After dinner, her father put their bags in her room, as they’d be using the one bed in the apartment that night and Madeline would be taking the couch. Her mother complained while he moved them in, “I don’t see why we couldn’t just get a hotel. There’s no need ousting her out of her own bed!”

Madeline just smiled wearily, and said “Mom, its ok. I don’t mind. I’d rather you be here. I hardly get to see you, this way I get as long as possible. Now, do you want to watch a movie?”

They settled on to the couch, discussed various choices, and settled on a family favorite, High Society. Well, it was her father's and her favorite. Her mother wasn’t terribly fond of how it all ended, but she did appreciate the jazz. Madeline was so tired at this point, she fell asleep twenty minutes in.

She woke the next morning at six, tucked in, to the smell of eggs and bacon for breakfast. Her father heard her stir, and turned and winked at her.

“Good morning, sleepyhead! Get enough rest? Your mother is out for her morning jog.” Madeline sat up, quickly combed her hair down with her fingers, and stood. Louis Armstrong streamed quietly through her kitchen speakers. Her father had a stack of perfect looking french toast next to him, under a few paper towels to trap the warmth. The maple syrup bottle was warming in a saucepan filled with water, and eggs were being stirred around in the leftover bacon fat from the mountain of bacon just behind the french toast, draining on more paper towels. Her father was wearing her apron as he cooked, the pink one with white stripes down the front and lace around the edges, a gift from a friend. She kissed his cheek and stole a strip of bacon.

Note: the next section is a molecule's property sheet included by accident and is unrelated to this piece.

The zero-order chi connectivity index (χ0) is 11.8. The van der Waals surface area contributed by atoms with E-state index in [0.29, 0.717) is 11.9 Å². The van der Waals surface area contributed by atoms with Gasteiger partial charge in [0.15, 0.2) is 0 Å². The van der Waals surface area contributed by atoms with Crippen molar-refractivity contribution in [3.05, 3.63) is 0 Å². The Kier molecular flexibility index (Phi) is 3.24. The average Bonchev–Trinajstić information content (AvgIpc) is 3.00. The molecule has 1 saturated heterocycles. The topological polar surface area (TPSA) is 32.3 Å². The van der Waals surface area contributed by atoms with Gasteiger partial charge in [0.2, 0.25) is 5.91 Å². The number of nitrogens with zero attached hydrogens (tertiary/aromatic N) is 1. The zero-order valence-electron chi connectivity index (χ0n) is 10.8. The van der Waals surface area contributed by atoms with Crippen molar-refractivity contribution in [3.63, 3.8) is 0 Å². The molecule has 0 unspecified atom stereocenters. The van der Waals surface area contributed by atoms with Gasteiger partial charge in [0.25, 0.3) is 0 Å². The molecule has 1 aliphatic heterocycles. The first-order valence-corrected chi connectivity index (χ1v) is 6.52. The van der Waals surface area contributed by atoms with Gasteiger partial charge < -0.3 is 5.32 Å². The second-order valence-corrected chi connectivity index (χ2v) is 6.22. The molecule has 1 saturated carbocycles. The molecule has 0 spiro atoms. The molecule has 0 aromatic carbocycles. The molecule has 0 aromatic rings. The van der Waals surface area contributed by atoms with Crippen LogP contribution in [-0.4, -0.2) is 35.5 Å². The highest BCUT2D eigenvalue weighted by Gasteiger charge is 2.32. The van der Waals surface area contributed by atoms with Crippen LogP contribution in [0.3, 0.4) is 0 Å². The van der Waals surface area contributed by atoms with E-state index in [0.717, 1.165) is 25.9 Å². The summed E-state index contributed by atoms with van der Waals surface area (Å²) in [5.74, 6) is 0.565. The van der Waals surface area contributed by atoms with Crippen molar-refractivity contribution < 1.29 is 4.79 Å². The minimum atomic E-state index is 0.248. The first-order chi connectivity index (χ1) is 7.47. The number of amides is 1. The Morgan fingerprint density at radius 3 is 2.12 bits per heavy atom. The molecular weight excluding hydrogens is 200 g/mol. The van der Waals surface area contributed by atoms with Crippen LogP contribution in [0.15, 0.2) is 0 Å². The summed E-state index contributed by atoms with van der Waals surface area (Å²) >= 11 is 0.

“I don’t normally get a fry-up like this for breakfast.” She smiled.

“Neither do I! Your mother prefers a protein smoothie after her jog, and I don’t see the point in doing all this for just me.”

“What’s going on with Mom? She doesn’t seem terribly happy to see me.” Madeline leaned back against the kitchen island while her father spooned the cooked eggs into a large bowl.

“Oh, Maddy, she loves seeing you! You know how she is. She assumes that you must not be happy if you’re putting all this work in at home. She doesn’t see the pleasure in it, and she worries about you. She loves you though. She just wants whats best, and  she doesn’t see how any way but hers can be best.” It was the first time Madeline had heard her father disagree with her mother, if only indirectly. “Maddy, you are happy, right?”

“Of course! I could do with a bit of romance sometimes, but mostly I like my life here.” Her father kissed her forehead.

“Good. Then don’t worry about your mother. I’ll talk with her, and she’ll see that in time. You know how stubborn she is.” He smiled, and they heard the front door open.

“Hi Mom! How was your run?” Madeline called around the corner. Her mother walked in, toweling her forehead and smiling.

“Such a relief to be able to do that. I hate traveling when I have to miss my jog.” Her hair was pulled back in a simple ponytail, and she looked more relaxed than Madeline had seen her in years.

“Maybe next time you’re here I could go with you?” Her mother grinned.

“Sounds perfect. It’s a date.”

After breakfast her parents packed their bags, and Madeline walked them down to the car, so she could leave for work as they left. She gave each of her parents a tight hug. 

“Come back soon!”

“Wouldn’t miss it for the world, my dear.” Her mom hugged her again, and her father winked at her. She waved as they drove away, and then climbed into her own car, and left.